In parallel, the web also offers new quasi-commercial relationships we’ve never seen before. Patreon is like a subscription service not for a particular product, but for a creator’s whole effort. I really appreciate the support I already have there, and hope to earn more as I go. Every dollar that comes in that way helps mightily with things like software tools, website costs and printing. It helps even more to know my work is valued by others – hugely appreciated – a giant motivation boost which tells me clearly – yes it is definitely worth making more new work!
There is no fixed way to do it. Some make it a pay service with constant rewards for their patrons – my own approach is more open (and/or lazy). ;o) I really do want to share my best ideas as widely as possible, so most of the things my patrons see are on LargeEssSmallPress.com for free also.
That being said, I am all about the gratitude – nothing enriches our life better than appreciating the many people who contribute to help make it interesting and exciting – so there are some nifty exclusives from time to time. Also, when I have work of what some might think overproof strength, I trust my that Patreon audience can take (and enjoy) it. No political censor. Full-heart expression.
Which brings me to my end of year Patreon exclusive – a five song mini-album – part one of “Heartfelt on a Shoestring”. These MP3 files will all be on Patreon for you to download and enjoy at your leisure, anytime you want to sign up and see how it feels to be part of the team backing my podcast “Hard Truth and a Big Hug” this website and the books of “Large Ess Small Press” and helping me carry the work forward.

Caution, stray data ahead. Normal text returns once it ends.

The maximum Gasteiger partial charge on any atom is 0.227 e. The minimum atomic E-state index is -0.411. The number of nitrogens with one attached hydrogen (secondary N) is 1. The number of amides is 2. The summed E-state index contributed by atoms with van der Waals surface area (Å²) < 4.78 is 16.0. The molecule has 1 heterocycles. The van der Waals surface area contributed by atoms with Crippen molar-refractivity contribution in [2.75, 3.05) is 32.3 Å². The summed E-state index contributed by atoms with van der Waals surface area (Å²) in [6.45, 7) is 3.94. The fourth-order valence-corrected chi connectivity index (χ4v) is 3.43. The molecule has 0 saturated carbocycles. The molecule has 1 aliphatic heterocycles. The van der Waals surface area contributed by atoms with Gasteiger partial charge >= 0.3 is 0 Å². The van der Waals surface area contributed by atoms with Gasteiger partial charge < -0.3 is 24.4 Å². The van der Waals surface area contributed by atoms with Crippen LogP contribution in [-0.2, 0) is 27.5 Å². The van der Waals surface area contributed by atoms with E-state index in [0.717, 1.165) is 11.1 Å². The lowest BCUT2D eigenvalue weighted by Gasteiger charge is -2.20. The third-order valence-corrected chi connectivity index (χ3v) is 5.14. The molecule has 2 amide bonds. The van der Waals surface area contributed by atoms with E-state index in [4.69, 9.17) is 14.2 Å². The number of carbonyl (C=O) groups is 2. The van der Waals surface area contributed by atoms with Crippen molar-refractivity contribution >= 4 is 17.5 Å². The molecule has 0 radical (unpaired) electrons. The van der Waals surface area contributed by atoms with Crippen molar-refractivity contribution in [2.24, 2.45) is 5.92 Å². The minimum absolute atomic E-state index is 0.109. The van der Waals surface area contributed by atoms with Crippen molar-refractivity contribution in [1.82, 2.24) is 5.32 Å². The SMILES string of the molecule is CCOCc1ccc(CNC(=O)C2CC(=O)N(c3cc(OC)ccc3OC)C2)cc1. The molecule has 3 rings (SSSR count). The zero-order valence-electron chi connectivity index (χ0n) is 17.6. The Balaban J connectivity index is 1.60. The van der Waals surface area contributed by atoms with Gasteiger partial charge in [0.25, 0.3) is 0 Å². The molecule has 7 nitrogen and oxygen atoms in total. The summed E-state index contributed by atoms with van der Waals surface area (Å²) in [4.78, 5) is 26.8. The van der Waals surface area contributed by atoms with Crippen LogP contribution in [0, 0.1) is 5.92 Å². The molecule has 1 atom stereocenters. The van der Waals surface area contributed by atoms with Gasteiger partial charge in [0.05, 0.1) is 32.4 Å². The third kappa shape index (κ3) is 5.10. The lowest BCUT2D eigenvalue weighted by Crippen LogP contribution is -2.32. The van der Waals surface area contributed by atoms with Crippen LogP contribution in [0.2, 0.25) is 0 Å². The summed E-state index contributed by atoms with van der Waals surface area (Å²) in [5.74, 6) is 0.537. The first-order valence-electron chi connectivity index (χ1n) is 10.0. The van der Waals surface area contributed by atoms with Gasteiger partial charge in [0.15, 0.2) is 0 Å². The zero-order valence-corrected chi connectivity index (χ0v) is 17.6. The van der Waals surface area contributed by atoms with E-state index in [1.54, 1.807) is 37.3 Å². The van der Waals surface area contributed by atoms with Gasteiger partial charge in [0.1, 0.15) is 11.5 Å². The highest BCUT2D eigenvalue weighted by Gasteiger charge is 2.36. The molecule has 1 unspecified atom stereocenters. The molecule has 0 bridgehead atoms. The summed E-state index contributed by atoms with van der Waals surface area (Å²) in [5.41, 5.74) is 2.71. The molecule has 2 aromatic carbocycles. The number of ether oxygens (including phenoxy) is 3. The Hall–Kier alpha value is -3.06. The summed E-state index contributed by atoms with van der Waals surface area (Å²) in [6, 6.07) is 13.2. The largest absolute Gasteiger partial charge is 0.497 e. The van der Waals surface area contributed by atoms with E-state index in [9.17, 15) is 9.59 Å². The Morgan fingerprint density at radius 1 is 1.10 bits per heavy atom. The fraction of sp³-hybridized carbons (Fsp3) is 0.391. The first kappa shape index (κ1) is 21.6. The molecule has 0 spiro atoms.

I have shared video versions of four of these tunes before on my youtube channel
The End Of The World Is Nigh (On Irresistible) – lyric scroll only
This Is Not A Song – with my original photography
The Ledge – with my original photography
Whimsy – with my photography of brilliant back-alley street-art!
The opening number of “Heartfelt on a Shoestring” is my all time greatest pop hit “Sticky Planet” – which is also the tune I’ve been using for the opening and closing theme of my podcast “Hard Truth and a Big Hug”. A video for this one is long overdue – but it’s a lengthy track and the diversity of imagery required is a wee bit daunting. Have a feeling I’m going to have to sit down and draw it all out by hand one day! ;o)
Finally, let me wish a groovy new year and send love and hugs to one and all – and fear not, I will of course keep sharing generously here on LargeEssSmallPress.com – for which you can thank me and my lovely Patreon crew both. Cheers!
PS – try saying “Harmonic pizzicato on a baritone uke” out loud. Think I may start using it as my new “Shave and a haircut…” irresistible meter, no?